Ten Citation Commandments for Intimidated Souls

13 April 2014

The citation police are notorious. They thrive on blogs like QuickTips and use its content to condemn poor souls who violate wee tenets of EE or CMOS or MLA. Or so we hear. Frequently. Perhaps today's commandments will come in handy sometime, when you are cornered by citation zealots who have forgotten their own past transgressions.

  1. Thou shalt cite something to back up every assertion.
  2. Thou shalt not beat thy breast over past lapses. All have sinned and fallen short of the grace and glory of Sister Rapknuckle.
  3. Thou shalt not be paranoid. Any citation is better than none at all.
  4. Thou shalt not get bent out of shape over punctuation marks. Commas and semicolons aid clarity. But in the grand scheme of things, they won't change the world.
  5. Thou shalt not expect formulas to fit every record in existence. Citation is an art, not a science.
  6. Thou shalt cite only what thou useth. When thy source cites its own source, thy citation should emphasize the one thou useth. The source-of-thy-source is just rumor until thou actually use it.
  7. Thou shalt give credit where credit is due. Published works call for identifying authors and publishers, not a library's call number or just a URL.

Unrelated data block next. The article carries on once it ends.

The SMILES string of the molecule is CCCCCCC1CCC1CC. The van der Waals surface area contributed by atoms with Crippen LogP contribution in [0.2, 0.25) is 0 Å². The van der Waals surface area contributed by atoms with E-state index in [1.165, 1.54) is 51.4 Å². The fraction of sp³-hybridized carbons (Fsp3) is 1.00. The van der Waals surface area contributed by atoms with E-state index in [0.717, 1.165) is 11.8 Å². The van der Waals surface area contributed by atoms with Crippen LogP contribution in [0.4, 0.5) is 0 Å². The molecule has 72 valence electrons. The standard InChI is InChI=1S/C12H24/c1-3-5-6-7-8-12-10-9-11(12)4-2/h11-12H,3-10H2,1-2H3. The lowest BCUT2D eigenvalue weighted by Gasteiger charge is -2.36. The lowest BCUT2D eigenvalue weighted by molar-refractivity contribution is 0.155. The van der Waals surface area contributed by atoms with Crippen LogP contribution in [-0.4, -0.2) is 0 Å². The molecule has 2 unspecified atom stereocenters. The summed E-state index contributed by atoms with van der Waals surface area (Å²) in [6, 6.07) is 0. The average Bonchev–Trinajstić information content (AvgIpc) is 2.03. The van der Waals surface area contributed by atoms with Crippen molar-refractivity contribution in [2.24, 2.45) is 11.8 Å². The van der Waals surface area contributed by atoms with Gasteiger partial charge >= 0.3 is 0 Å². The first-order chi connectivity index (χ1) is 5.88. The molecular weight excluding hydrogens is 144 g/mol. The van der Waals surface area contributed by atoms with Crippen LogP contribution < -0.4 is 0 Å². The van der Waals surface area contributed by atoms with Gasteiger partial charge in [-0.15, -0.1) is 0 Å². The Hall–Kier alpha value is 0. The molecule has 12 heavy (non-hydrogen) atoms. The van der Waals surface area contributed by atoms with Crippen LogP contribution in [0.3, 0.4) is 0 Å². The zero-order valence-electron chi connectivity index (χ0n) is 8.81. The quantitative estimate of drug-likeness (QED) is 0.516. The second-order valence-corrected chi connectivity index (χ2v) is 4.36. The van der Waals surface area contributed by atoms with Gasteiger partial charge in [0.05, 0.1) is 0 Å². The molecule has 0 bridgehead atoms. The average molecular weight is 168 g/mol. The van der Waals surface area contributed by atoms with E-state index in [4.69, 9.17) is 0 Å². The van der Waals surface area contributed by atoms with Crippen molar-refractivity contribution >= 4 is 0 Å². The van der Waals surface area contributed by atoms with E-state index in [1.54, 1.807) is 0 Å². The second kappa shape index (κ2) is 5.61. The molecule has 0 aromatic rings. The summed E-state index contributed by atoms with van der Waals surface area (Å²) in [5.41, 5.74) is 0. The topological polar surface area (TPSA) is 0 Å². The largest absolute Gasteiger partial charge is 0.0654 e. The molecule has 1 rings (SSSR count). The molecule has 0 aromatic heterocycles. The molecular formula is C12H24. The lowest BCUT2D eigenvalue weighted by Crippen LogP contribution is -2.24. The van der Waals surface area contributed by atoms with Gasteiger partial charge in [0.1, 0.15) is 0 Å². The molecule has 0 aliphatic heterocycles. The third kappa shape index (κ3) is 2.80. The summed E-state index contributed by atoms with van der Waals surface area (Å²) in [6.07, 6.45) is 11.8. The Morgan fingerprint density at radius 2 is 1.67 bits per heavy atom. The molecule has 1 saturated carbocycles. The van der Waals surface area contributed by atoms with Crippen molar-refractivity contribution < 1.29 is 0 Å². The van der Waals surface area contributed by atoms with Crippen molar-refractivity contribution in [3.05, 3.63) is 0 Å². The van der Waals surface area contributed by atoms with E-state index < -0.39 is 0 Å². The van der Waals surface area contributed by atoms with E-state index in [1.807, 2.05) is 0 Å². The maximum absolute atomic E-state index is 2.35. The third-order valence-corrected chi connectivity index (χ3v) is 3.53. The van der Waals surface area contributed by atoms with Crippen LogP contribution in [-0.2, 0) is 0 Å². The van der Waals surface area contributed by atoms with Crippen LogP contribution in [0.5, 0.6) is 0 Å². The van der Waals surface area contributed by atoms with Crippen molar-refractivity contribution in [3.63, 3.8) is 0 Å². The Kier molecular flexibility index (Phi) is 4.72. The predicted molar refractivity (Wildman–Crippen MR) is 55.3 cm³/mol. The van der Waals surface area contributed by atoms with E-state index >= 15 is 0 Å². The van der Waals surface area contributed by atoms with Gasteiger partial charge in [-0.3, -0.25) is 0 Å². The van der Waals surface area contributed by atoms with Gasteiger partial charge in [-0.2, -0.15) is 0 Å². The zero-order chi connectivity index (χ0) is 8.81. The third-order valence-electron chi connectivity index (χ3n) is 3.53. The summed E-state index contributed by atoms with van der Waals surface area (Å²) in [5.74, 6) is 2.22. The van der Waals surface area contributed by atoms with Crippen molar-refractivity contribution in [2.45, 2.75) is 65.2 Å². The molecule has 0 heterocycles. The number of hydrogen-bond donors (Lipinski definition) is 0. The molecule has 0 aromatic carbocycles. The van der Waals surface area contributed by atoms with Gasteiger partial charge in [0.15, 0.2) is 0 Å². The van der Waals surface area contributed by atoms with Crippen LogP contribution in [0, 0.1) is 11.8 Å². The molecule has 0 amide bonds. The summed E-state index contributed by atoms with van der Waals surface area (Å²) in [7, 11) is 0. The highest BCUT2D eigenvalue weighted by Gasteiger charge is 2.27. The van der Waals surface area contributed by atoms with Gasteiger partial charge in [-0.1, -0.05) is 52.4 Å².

8. Thou shalt thoughtfully consider the nature of thy source. Otherwise, thou wilt go away without details thou wilt later need.
  9. Thou shalt thoughtfully consider what details others needeth to find and understand thy source.
  10. Thou shalt always add an appraisal of thy source—its strengths and weaknesses—while thou art eyeballing it. For, verily, we say unto you: Appraising the credibility of thy information is the real reason for citing sources in the first place.

Submitted byEzri Redikeron Sun, 04/13/2014 - 13:39

When I began seriously conducting Genealogy research, I would go places and gather as much as I could, anywhere I could. My only saving grace was that when I cited my sources I just wrote them out the best I could.


On 13 April 2014 I, Ezri J. Rediker retrieved a photograph of my Great-Grandfather Andrew Rediker from my Aunt Louise Rediker. No name was written on the front or back of the photograph.

Looking back, writing it out in plain english was better than writing nothing at all.

Agreed, Ezri. All researchers have a starting point in their learning process. Some beginners have keener intuition—or varying levels of prior exposure to principles and processes—but no one starts out knowing everything. No one starts out understanding why certain standards or rules exist. And, for certain, no one lives long enough to achieve perfection.